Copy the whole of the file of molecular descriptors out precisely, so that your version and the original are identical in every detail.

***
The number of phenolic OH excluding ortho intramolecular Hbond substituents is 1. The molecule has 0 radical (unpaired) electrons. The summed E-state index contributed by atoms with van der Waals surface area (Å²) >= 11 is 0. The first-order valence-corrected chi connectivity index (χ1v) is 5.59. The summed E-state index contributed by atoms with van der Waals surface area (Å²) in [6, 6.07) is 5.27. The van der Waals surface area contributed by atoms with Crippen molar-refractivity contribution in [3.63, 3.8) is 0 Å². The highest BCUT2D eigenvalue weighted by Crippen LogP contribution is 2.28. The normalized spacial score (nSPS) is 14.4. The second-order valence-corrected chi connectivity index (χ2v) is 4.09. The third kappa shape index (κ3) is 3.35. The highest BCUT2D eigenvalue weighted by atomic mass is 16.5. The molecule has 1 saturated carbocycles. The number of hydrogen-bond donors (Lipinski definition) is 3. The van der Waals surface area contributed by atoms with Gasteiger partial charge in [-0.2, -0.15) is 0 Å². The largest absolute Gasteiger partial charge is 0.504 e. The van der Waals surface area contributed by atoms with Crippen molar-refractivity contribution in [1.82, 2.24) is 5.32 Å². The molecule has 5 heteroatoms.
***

The number of phenolic OH excluding ortho intramolecular Hbond substituents is 1. The molecule has 0 radical (unpaired) electrons. The summed E-state index contributed by atoms with van der Waals surface area (Å²) >= 11 is 0. The first-order valence-corrected chi connectivity index (χ1v) is 5.59. The summed E-state index contributed by atoms with van der Waals surface area (Å²) in [6, 6.07) is 5.27. The van der Waals surface area contributed by atoms with Crippen molar-refractivity contribution in [3.63, 3.8) is 0 Å². The highest BCUT2D eigenvalue weighted by Crippen LogP contribution is 2.28. The normalized spacial score (nSPS) is 14.4. The second-order valence-corrected chi connectivity index (χ2v) is 4.09. The third kappa shape index (κ3) is 3.35. The highest BCUT2D eigenvalue weighted by atomic mass is 16.5. The molecule has 1 saturated carbocycles. The number of hydrogen-bond donors (Lipinski definition) is 3. The van der Waals surface area contributed by atoms with Gasteiger partial charge in [-0.2, -0.15) is 0 Å². The largest absolute Gasteiger partial charge is 0.504 e. The van der Waals surface area contributed by atoms with Crippen molar-refractivity contribution in [1.82, 2.24) is 5.32 Å². The molecule has 5 heteroatoms.